Employer causes dangerous condition that causes serious injury to employee

Employer forces injured employee back to work lifting furniture causing additional injury
(Employer causes a dangerous condition that causes serious injury to an employee. Employer denies they did anything wrong. Evidence is produced at trial proving our client’s case and a large verdict is awarded by the jury).
Our 21-year-old client had suffered a serious back injury on the job requiring surgical repair to his spine. He worked moving desks and other furniture for a contractor who had the contract for supplying a large local school district. The company he worked for did not have Texas Workers Compensation insurance. Because of this, in order to force the company to pay for the injuries caused, we were forced to show some kind of negligence on the part of the employer in causing the injury in question. The company claimed that they were not negligent, that our client’s injury was from the normal course of his work, and that they had done nothing “negligent” to cause the injury in question.
Our client said he had been working moving furniture without assistance for several hours at a local school. He started to feel some pain in his lower back and told his employer that he needed to take a break, that his back was starting to hurt and that he needed to stop for the day. Our client said that his boss (the owner of the company who was on-site) told him that if he did not get back to work that he would be fired. His employer did not provide any assistance or direct any other employees to help him. Our client then got back up and continued to try and move more furniture. As he was attempting to move a large desk he felt a pop in his spine and extreme pain. His injury turned out to be a herniated disc that required surgical repair. His employer denied his claims to pay for the injury caused. We filed a lawsuit and began taking depositions.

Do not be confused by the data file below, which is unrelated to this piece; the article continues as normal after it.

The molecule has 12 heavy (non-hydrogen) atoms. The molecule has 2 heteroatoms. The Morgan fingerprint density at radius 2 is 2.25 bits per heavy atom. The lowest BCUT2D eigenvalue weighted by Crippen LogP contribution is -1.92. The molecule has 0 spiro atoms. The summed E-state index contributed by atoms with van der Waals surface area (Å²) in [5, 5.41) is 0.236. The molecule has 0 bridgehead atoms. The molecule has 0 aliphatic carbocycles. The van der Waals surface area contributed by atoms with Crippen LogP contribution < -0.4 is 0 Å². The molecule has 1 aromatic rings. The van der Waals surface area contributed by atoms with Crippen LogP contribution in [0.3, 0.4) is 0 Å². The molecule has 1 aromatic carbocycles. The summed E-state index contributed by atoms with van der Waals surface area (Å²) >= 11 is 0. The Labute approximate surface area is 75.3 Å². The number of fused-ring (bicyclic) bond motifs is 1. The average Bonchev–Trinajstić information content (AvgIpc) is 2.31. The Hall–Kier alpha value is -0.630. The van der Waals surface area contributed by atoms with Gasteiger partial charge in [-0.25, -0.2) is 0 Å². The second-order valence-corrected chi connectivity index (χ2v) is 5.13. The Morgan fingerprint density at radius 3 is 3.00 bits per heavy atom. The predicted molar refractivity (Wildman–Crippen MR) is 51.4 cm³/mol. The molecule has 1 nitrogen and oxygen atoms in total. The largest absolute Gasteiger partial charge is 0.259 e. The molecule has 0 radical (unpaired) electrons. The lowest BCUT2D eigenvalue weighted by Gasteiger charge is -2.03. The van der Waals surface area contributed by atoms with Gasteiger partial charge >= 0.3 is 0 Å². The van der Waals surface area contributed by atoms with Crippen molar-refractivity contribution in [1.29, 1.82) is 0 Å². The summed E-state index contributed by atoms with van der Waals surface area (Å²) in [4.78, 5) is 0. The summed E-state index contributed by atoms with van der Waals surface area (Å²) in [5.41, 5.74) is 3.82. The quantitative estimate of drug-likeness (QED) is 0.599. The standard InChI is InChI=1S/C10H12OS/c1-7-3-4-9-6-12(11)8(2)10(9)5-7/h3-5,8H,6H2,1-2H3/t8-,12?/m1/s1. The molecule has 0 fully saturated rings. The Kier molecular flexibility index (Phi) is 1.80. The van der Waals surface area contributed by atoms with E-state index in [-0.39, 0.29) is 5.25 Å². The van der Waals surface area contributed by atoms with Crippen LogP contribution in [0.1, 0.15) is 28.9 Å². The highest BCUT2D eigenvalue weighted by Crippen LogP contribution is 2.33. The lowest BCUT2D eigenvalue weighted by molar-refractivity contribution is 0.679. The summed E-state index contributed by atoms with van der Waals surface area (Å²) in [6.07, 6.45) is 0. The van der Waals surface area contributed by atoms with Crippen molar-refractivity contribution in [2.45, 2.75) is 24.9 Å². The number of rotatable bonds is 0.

During the deposition, the employer denied that our client had complained of his back hurting. The employer denied telling our client to get back to work or that he would be fired. The employer stated that our client had proper safety equipment and training and that he had no indication that our client was needing assistance. We filed a lawsuit and took the case to trial.
At trial, the employer stuck by his story. Our office interviewed the janitors at the school where this took place. Several of the janitors actually witnessed what happened. They testified that our client had been working hard moving furniture for several hours. They witnessed our client sitting on the ground after his back became sore. They witnessed the employer walking up to our client, our client complaining that his back was hurting and needed to take a break, and then hearing the employer threaten our client with his job. They saw our client get back to work and then heard him yell out when his back gave out. All this testimony was delivered to the jury. The jury awarded a large 6 figure verdict in favor of our client (more than double the amount that we had offered to settle the case).